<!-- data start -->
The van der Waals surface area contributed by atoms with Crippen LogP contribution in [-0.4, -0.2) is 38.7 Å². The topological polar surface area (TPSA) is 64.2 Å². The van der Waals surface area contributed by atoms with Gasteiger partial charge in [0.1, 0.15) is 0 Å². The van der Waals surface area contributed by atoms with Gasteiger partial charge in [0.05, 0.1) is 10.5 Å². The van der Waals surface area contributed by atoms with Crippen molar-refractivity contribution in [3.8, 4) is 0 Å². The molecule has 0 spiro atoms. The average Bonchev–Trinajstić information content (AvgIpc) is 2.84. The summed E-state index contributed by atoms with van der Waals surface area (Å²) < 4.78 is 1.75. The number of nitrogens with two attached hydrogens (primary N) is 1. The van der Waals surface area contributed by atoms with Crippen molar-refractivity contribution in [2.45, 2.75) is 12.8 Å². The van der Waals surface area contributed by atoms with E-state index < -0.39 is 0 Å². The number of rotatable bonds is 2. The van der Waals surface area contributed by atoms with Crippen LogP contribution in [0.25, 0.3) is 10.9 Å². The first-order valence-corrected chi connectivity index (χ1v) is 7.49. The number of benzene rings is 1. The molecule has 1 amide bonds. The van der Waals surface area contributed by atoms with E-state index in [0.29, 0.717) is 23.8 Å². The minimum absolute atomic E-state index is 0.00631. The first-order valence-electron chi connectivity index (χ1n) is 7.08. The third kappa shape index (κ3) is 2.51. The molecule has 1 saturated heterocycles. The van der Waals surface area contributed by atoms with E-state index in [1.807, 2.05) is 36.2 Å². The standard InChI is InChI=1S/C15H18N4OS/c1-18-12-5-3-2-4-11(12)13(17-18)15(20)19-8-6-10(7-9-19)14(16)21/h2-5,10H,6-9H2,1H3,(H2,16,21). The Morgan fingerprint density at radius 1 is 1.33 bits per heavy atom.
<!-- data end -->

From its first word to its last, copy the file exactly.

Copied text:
The van der Waals surface area contributed by atoms with Crippen LogP contribution in [-0.4, -0.2) is 38.7 Å². The topological polar surface area (TPSA) is 64.2 Å². The van der Waals surface area contributed by atoms with Gasteiger partial charge in [0.1, 0.15) is 0 Å². The van der Waals surface area contributed by atoms with Gasteiger partial charge in [0.05, 0.1) is 10.5 Å². The van der Waals surface area contributed by atoms with Crippen molar-refractivity contribution in [3.8, 4) is 0 Å². The molecule has 0 spiro atoms. The average Bonchev–Trinajstić information content (AvgIpc) is 2.84. The summed E-state index contributed by atoms with van der Waals surface area (Å²) < 4.78 is 1.75. The number of nitrogens with two attached hydrogens (primary N) is 1. The van der Waals surface area contributed by atoms with Crippen molar-refractivity contribution in [2.45, 2.75) is 12.8 Å². The van der Waals surface area contributed by atoms with E-state index < -0.39 is 0 Å². The number of rotatable bonds is 2. The van der Waals surface area contributed by atoms with Crippen LogP contribution in [0.25, 0.3) is 10.9 Å². The first-order valence-corrected chi connectivity index (χ1v) is 7.49. The number of benzene rings is 1. The molecule has 1 amide bonds. The van der Waals surface area contributed by atoms with E-state index in [0.29, 0.717) is 23.8 Å². The minimum absolute atomic E-state index is 0.00631. The first-order valence-electron chi connectivity index (χ1n) is 7.08. The third kappa shape index (κ3) is 2.51. The molecule has 1 saturated heterocycles. The van der Waals surface area contributed by atoms with E-state index in [1.807, 2.05) is 36.2 Å². The standard InChI is InChI=1S/C15H18N4OS/c1-18-12-5-3-2-4-11(12)13(17-18)15(20)19-8-6-10(7-9-19)14(16)21/h2-5,10H,6-9H2,1H3,(H2,16,21). The Morgan fingerprint density at radius 1 is 1.33 bits per heavy atom.